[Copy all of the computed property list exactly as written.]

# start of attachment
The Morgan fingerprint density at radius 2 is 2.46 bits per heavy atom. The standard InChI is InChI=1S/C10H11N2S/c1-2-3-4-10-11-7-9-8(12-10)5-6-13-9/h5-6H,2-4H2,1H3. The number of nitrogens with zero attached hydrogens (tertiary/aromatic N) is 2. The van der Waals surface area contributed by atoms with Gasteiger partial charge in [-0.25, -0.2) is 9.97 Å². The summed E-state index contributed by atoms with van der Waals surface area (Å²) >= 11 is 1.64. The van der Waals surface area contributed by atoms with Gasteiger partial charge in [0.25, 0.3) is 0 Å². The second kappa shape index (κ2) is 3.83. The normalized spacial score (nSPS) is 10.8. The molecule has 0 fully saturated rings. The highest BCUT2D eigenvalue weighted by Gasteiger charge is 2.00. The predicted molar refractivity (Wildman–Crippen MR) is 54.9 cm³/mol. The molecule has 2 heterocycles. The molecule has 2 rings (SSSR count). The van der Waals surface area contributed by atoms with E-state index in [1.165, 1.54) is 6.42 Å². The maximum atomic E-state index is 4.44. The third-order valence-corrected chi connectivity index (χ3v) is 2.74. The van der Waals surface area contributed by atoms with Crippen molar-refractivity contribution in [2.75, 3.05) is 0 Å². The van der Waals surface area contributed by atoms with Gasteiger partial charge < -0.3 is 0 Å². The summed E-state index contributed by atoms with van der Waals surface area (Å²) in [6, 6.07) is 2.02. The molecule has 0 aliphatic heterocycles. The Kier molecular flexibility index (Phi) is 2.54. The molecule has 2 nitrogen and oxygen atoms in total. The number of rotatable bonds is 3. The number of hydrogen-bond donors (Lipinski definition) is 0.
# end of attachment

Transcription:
The Morgan fingerprint density at radius 2 is 2.46 bits per heavy atom. The standard InChI is InChI=1S/C10H11N2S/c1-2-3-4-10-11-7-9-8(12-10)5-6-13-9/h5-6H,2-4H2,1H3. The number of nitrogens with zero attached hydrogens (tertiary/aromatic N) is 2. The van der Waals surface area contributed by atoms with Gasteiger partial charge in [-0.25, -0.2) is 9.97 Å². The summed E-state index contributed by atoms with van der Waals surface area (Å²) >= 11 is 1.64. The van der Waals surface area contributed by atoms with Gasteiger partial charge in [0.25, 0.3) is 0 Å². The second kappa shape index (κ2) is 3.83. The normalized spacial score (nSPS) is 10.8. The molecule has 0 fully saturated rings. The highest BCUT2D eigenvalue weighted by Gasteiger charge is 2.00. The predicted molar refractivity (Wildman–Crippen MR) is 54.9 cm³/mol. The molecule has 2 heterocycles. The molecule has 2 rings (SSSR count). The van der Waals surface area contributed by atoms with E-state index in [1.165, 1.54) is 6.42 Å². The maximum atomic E-state index is 4.44. The third-order valence-corrected chi connectivity index (χ3v) is 2.74. The van der Waals surface area contributed by atoms with Crippen molar-refractivity contribution in [2.75, 3.05) is 0 Å². The van der Waals surface area contributed by atoms with Gasteiger partial charge < -0.3 is 0 Å². The summed E-state index contributed by atoms with van der Waals surface area (Å²) in [6, 6.07) is 2.02. The molecule has 0 aliphatic heterocycles. The Kier molecular flexibility index (Phi) is 2.54. The molecule has 2 nitrogen and oxygen atoms in total. The number of rotatable bonds is 3. The number of hydrogen-bond donors (Lipinski definition) is 0.